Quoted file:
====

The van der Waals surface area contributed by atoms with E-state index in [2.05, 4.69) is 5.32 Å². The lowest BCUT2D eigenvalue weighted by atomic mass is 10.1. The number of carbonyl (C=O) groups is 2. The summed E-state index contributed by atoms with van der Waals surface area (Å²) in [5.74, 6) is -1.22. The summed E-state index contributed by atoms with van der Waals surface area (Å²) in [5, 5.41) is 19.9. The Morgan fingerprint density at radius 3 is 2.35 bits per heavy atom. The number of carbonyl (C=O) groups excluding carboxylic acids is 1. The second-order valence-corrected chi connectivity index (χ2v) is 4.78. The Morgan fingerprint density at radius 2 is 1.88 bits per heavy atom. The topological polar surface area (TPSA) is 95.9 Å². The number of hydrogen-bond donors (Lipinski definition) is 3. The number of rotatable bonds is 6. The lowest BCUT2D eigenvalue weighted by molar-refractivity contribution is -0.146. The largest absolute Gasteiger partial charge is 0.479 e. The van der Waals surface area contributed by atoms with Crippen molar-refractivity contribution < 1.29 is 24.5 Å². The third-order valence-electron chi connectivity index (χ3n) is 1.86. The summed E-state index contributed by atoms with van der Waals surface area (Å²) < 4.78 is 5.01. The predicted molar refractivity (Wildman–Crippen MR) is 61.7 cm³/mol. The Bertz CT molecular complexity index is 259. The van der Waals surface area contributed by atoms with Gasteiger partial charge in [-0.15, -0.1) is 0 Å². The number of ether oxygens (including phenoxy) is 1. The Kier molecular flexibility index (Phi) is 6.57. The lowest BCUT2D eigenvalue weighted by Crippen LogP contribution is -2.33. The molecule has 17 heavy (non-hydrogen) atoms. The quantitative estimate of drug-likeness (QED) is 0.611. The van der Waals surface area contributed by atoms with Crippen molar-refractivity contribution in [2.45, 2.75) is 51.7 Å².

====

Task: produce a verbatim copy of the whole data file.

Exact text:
The van der Waals surface area contributed by atoms with E-state index in [2.05, 4.69) is 5.32 Å². The lowest BCUT2D eigenvalue weighted by atomic mass is 10.1. The number of carbonyl (C=O) groups is 2. The summed E-state index contributed by atoms with van der Waals surface area (Å²) in [5.74, 6) is -1.22. The summed E-state index contributed by atoms with van der Waals surface area (Å²) in [5, 5.41) is 19.9. The Morgan fingerprint density at radius 3 is 2.35 bits per heavy atom. The number of carbonyl (C=O) groups excluding carboxylic acids is 1. The second-order valence-corrected chi connectivity index (χ2v) is 4.78. The Morgan fingerprint density at radius 2 is 1.88 bits per heavy atom. The topological polar surface area (TPSA) is 95.9 Å². The number of hydrogen-bond donors (Lipinski definition) is 3. The number of rotatable bonds is 6. The lowest BCUT2D eigenvalue weighted by molar-refractivity contribution is -0.146. The largest absolute Gasteiger partial charge is 0.479 e. The van der Waals surface area contributed by atoms with Crippen molar-refractivity contribution < 1.29 is 24.5 Å². The third-order valence-electron chi connectivity index (χ3n) is 1.86. The summed E-state index contributed by atoms with van der Waals surface area (Å²) < 4.78 is 5.01. The predicted molar refractivity (Wildman–Crippen MR) is 61.7 cm³/mol. The Bertz CT molecular complexity index is 259. The van der Waals surface area contributed by atoms with Gasteiger partial charge in [-0.15, -0.1) is 0 Å². The number of ether oxygens (including phenoxy) is 1. The Kier molecular flexibility index (Phi) is 6.57. The lowest BCUT2D eigenvalue weighted by Crippen LogP contribution is -2.33. The molecule has 17 heavy (non-hydrogen) atoms. The quantitative estimate of drug-likeness (QED) is 0.611. The van der Waals surface area contributed by atoms with Crippen molar-refractivity contribution in [2.45, 2.75) is 51.7 Å².